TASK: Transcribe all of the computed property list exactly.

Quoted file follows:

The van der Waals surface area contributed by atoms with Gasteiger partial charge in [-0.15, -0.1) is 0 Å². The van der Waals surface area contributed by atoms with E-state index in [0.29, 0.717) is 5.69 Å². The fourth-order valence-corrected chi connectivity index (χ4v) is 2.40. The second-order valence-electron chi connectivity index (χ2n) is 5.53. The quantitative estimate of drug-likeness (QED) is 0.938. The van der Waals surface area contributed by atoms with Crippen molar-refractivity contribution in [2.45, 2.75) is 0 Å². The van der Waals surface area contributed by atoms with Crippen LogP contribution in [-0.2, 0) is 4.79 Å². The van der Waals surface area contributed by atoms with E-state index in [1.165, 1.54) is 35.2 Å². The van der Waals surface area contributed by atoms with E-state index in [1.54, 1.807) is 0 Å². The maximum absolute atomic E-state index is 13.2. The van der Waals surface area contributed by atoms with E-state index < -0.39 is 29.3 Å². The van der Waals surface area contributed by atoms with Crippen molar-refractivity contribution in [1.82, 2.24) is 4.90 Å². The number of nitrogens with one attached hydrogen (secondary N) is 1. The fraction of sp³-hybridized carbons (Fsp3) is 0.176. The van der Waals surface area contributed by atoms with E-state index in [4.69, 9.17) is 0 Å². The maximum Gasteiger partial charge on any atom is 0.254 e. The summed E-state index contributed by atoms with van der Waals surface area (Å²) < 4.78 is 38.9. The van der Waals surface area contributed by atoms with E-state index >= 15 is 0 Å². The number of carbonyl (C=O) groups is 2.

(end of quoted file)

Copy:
The van der Waals surface area contributed by atoms with Gasteiger partial charge in [-0.15, -0.1) is 0 Å². The van der Waals surface area contributed by atoms with E-state index in [0.29, 0.717) is 5.69 Å². The fourth-order valence-corrected chi connectivity index (χ4v) is 2.40. The second-order valence-electron chi connectivity index (χ2n) is 5.53. The quantitative estimate of drug-likeness (QED) is 0.938. The van der Waals surface area contributed by atoms with Crippen molar-refractivity contribution in [2.45, 2.75) is 0 Å². The van der Waals surface area contributed by atoms with Crippen LogP contribution in [-0.2, 0) is 4.79 Å². The van der Waals surface area contributed by atoms with E-state index in [1.165, 1.54) is 35.2 Å². The van der Waals surface area contributed by atoms with E-state index in [1.54, 1.807) is 0 Å². The maximum absolute atomic E-state index is 13.2. The van der Waals surface area contributed by atoms with E-state index < -0.39 is 29.3 Å². The van der Waals surface area contributed by atoms with Crippen molar-refractivity contribution in [1.82, 2.24) is 4.90 Å². The number of nitrogens with one attached hydrogen (secondary N) is 1. The fraction of sp³-hybridized carbons (Fsp3) is 0.176. The van der Waals surface area contributed by atoms with E-state index in [4.69, 9.17) is 0 Å². The maximum Gasteiger partial charge on any atom is 0.254 e. The summed E-state index contributed by atoms with van der Waals surface area (Å²) < 4.78 is 38.9. The van der Waals surface area contributed by atoms with E-state index >= 15 is 0 Å². The number of carbonyl (C=O) groups is 2.